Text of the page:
A Chinese Biographical Dictionary/Chang Ch'ang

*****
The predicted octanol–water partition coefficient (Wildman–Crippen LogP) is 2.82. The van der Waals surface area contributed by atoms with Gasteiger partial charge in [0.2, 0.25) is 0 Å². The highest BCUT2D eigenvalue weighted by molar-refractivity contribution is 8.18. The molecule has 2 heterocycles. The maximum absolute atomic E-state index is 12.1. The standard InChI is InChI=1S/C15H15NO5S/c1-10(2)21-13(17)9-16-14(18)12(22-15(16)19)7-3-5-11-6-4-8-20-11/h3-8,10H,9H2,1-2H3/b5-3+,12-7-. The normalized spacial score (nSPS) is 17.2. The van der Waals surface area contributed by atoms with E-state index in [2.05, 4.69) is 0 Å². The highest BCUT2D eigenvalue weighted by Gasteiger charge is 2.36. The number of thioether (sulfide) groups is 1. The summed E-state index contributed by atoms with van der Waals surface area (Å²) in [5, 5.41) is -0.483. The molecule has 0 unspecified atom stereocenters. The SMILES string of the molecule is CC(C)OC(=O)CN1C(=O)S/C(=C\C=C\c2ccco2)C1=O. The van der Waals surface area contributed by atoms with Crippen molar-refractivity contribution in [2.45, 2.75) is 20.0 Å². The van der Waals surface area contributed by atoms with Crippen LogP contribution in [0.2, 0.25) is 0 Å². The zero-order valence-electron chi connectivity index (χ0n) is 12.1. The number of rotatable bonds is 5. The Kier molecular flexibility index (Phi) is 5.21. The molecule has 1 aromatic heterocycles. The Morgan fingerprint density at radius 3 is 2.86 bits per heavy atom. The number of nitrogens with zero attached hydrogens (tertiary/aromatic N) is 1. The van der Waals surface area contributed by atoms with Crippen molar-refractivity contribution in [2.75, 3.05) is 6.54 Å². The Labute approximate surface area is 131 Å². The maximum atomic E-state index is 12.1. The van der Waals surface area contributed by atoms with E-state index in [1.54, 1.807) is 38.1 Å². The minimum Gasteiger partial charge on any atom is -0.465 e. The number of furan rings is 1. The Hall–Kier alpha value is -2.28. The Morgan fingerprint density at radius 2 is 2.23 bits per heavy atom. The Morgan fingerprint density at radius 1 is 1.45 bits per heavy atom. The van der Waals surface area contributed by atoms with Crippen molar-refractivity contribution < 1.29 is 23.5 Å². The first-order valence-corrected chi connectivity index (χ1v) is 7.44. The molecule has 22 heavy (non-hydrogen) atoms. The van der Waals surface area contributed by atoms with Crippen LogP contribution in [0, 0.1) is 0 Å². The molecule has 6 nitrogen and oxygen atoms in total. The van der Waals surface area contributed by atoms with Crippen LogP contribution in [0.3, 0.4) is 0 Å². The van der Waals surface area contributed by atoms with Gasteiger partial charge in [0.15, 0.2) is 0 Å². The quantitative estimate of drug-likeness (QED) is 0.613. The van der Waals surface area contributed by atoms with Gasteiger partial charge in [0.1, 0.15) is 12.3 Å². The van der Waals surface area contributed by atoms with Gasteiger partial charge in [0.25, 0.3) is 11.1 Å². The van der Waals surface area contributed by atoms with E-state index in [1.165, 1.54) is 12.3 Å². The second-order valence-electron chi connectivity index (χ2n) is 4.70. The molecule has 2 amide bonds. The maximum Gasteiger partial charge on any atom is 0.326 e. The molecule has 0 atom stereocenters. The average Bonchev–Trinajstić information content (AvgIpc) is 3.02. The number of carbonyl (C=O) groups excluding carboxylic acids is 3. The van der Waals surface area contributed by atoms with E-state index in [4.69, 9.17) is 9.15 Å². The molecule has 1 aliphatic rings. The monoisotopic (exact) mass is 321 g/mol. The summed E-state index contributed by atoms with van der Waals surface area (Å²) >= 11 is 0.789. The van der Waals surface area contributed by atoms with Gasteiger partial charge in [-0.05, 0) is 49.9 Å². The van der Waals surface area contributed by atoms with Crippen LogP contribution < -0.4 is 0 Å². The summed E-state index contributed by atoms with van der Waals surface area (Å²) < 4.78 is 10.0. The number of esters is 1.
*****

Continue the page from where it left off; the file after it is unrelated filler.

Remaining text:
21Chang Ch'ang 張敞 (T. 子高). Died B.C. 48. A distinguished scholar and official, who flourished under the Emperor Yüan Ti of the Han dynasty. He first attracted attention by denouncing the irregular conduct of the Prince of 昌邑 Ch'ang-i, who was promptly disgraced upon his representations. He became Governor of Shan-yang in Shantung, and successfully coped with the brigandage and rebellious spirit which prevailed; and in B.C. 61 was promoted to be Governor of the Metropolitan District. In this capacity he took part in all the councils of State; and his advice, based upon his wide knowledge of history, was always received with deference. In every way he ruled wisely and well; and it was said that, owing to his vigilance, "the alarm drum was not struck for nine years." He then became mixed up in the affair of Yang Yün, and was dismissed from office. Whereupon there was such an increase of seditious manifestations throughout 冀 Chi-chou in Chihli, that the Emperor appointed him Governor of that District, and the disturbances came at once to an end. He died just as the Emperor Yüan was about to bestow upon him further honours. He was especially famous for his acquaintance with the early forms of Chinese characters, and for his profound knowledge of the Spring and Autumn Annals. He made a practice of painting his wife's eyebrows; and when the Emperor rallied him on the point, he replied that this was a matter of the highest importance to women.